Wetlands conservation important at the grassroots level

DIRTY HANDS: Volunteers Jenny Hellsing, Jane McKenzie Hollows and James Sterry plant native grasses. Photo: ALEXANDRA KING 0816akplant

DIRTY HANDS: Volunteers Jenny Hellsing, Jane McKenzie Hollows and James Sterry plant native grasses. Photo: ALEXANDRA KING 0816akplant

DESPITE the threat of rain, a small group of volunteers got their hands dirty and planted native grasses at Ploughmans wetlands on Saturday morning.

About 50 seedlings were planted during the follow-up to National Tree Day, to help filter water runoff into the wetlands and fill out spaces between existing trees.

Orange City Council community engagement officer Bill Josh said it was a good opportunity for Orange residents to look after one of the city’s natural assets. 

“I like locals to take control of their little areas, he said.

“These community days are a long-term commitment to the wetlands.

“People get around these paths and they talk to each other.

“Many live on the same street and don’t even know who their neighbours are.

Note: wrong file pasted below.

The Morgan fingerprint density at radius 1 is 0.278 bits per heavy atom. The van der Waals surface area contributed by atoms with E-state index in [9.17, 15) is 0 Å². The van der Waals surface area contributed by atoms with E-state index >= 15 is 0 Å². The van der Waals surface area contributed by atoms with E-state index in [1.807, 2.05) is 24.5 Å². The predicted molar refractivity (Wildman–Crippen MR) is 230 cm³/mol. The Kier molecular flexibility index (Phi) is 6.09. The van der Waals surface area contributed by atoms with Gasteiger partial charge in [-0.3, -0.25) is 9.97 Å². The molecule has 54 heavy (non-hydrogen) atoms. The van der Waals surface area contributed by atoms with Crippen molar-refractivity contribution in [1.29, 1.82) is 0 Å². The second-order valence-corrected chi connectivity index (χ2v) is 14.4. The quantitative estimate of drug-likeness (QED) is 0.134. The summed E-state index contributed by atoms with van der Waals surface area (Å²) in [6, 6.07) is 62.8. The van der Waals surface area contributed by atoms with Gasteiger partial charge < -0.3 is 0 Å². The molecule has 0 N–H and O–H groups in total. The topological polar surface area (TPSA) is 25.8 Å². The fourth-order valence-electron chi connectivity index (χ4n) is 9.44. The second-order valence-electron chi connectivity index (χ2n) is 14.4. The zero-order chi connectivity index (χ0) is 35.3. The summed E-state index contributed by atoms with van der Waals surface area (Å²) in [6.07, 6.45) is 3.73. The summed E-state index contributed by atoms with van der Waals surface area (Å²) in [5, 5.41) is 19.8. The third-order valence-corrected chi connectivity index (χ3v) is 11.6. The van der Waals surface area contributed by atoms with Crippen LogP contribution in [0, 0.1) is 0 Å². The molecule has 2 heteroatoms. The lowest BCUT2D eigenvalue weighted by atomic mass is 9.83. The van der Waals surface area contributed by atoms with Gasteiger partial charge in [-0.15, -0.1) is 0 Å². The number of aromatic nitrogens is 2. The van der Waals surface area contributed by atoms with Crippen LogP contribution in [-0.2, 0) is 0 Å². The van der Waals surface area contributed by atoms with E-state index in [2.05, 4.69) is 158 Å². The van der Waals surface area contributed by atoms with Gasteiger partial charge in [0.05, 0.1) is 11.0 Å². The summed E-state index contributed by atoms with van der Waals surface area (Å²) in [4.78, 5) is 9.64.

“It gets people together.”

The species planted along the wetlands include river tussock, saw sedge, pin rush, tassel sedge and spiny-head mat-rush.

Mr Josh said the grasses would help make the wetlands a haven for birds, especially the Australian reed warbler.

But he said conservation efforts did not come without a price.

“Around 40 plants were stolen from along the pathway, near the new barbecue area recently,” he said.

“We’re still having a lot of trouble with dogs and cats.

“There has been a lot of native wildlife killing, especially now coming into spring, and people just don’t lock up their cats.”

Orange residents who are interested in taking part in monthly conservation days organised by Orange City Council can go to www.facebook.com/WilliamJoshConservation or call Mr Josh on 0428 386 549 for more information.

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